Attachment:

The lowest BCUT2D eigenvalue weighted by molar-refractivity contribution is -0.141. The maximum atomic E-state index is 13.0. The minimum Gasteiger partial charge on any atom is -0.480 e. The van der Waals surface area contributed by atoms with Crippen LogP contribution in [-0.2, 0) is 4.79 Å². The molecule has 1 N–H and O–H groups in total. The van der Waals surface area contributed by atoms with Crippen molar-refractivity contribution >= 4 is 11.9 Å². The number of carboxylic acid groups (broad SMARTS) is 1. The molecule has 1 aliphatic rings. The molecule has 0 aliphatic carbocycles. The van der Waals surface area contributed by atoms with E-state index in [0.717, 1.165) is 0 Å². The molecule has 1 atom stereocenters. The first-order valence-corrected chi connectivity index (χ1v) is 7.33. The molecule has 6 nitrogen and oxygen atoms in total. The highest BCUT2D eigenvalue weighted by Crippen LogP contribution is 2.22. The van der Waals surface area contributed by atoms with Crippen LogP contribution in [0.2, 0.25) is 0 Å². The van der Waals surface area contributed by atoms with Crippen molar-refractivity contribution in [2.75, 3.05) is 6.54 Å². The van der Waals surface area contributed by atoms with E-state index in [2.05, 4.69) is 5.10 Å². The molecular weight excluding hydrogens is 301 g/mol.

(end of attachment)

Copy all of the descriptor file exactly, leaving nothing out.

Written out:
The lowest BCUT2D eigenvalue weighted by molar-refractivity contribution is -0.141. The maximum atomic E-state index is 13.0. The minimum Gasteiger partial charge on any atom is -0.480 e. The van der Waals surface area contributed by atoms with Crippen LogP contribution in [-0.2, 0) is 4.79 Å². The molecule has 1 N–H and O–H groups in total. The van der Waals surface area contributed by atoms with Crippen molar-refractivity contribution >= 4 is 11.9 Å². The number of carboxylic acid groups (broad SMARTS) is 1. The molecule has 1 aliphatic rings. The molecule has 0 aliphatic carbocycles. The van der Waals surface area contributed by atoms with E-state index in [0.717, 1.165) is 0 Å². The molecule has 1 atom stereocenters. The first-order valence-corrected chi connectivity index (χ1v) is 7.33. The molecule has 6 nitrogen and oxygen atoms in total. The highest BCUT2D eigenvalue weighted by Crippen LogP contribution is 2.22. The van der Waals surface area contributed by atoms with Crippen LogP contribution in [0.2, 0.25) is 0 Å². The van der Waals surface area contributed by atoms with Crippen molar-refractivity contribution in [2.75, 3.05) is 6.54 Å². The van der Waals surface area contributed by atoms with E-state index in [2.05, 4.69) is 5.10 Å². The molecular weight excluding hydrogens is 301 g/mol.